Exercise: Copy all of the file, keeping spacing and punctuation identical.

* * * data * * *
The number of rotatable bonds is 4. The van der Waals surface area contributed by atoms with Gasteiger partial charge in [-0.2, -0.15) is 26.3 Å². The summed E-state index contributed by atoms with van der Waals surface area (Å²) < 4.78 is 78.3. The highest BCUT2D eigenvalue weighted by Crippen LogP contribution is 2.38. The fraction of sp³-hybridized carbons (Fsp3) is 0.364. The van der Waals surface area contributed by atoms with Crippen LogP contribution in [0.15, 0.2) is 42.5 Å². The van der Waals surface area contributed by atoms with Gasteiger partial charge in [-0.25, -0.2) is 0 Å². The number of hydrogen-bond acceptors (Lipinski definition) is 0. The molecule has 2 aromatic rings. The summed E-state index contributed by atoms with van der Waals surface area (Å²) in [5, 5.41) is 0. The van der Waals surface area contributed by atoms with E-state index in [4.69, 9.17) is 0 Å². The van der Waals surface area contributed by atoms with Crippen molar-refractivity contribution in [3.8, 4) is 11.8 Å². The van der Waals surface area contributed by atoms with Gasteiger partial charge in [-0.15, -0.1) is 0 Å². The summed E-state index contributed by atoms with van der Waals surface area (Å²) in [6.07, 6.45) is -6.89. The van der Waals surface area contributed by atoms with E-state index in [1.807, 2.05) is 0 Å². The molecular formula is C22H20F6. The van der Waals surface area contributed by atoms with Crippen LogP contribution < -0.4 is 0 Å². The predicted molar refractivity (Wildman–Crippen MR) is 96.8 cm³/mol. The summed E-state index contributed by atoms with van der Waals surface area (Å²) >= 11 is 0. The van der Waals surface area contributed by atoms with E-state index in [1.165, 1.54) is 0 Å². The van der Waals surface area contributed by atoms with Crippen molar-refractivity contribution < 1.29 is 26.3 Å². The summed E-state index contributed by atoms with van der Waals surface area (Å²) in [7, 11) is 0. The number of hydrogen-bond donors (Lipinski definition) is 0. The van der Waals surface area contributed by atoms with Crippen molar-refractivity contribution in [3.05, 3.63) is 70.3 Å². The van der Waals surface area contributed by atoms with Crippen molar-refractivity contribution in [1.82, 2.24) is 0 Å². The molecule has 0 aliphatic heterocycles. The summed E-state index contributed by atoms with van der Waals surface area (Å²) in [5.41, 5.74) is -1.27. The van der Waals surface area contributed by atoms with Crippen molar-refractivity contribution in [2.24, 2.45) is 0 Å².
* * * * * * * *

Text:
The number of rotatable bonds is 4. The van der Waals surface area contributed by atoms with Gasteiger partial charge in [-0.2, -0.15) is 26.3 Å². The summed E-state index contributed by atoms with van der Waals surface area (Å²) < 4.78 is 78.3. The highest BCUT2D eigenvalue weighted by Crippen LogP contribution is 2.38. The fraction of sp³-hybridized carbons (Fsp3) is 0.364. The van der Waals surface area contributed by atoms with Crippen LogP contribution in [0.15, 0.2) is 42.5 Å². The van der Waals surface area contributed by atoms with Gasteiger partial charge in [-0.25, -0.2) is 0 Å². The number of hydrogen-bond acceptors (Lipinski definition) is 0. The molecule has 2 aromatic rings. The summed E-state index contributed by atoms with van der Waals surface area (Å²) in [5, 5.41) is 0. The van der Waals surface area contributed by atoms with E-state index in [4.69, 9.17) is 0 Å². The van der Waals surface area contributed by atoms with Crippen molar-refractivity contribution in [3.8, 4) is 11.8 Å². The van der Waals surface area contributed by atoms with Gasteiger partial charge in [-0.15, -0.1) is 0 Å². The summed E-state index contributed by atoms with van der Waals surface area (Å²) in [6.07, 6.45) is -6.89. The van der Waals surface area contributed by atoms with E-state index in [1.807, 2.05) is 0 Å². The molecular formula is C22H20F6. The van der Waals surface area contributed by atoms with Crippen LogP contribution < -0.4 is 0 Å². The predicted molar refractivity (Wildman–Crippen MR) is 96.8 cm³/mol. The summed E-state index contributed by atoms with van der Waals surface area (Å²) >= 11 is 0. The van der Waals surface area contributed by atoms with E-state index in [1.165, 1.54) is 0 Å². The van der Waals surface area contributed by atoms with Crippen molar-refractivity contribution < 1.29 is 26.3 Å². The summed E-state index contributed by atoms with van der Waals surface area (Å²) in [7, 11) is 0. The number of hydrogen-bond donors (Lipinski definition) is 0. The van der Waals surface area contributed by atoms with Crippen molar-refractivity contribution in [3.05, 3.63) is 70.3 Å². The van der Waals surface area contributed by atoms with Crippen molar-refractivity contribution in [1.82, 2.24) is 0 Å². The molecule has 0 aliphatic heterocycles. The summed E-state index contributed by atoms with van der Waals surface area (Å²) in [5.41, 5.74) is -1.27. The van der Waals surface area contributed by atoms with Crippen molar-refractivity contribution in [2.24, 2.45) is 0 Å².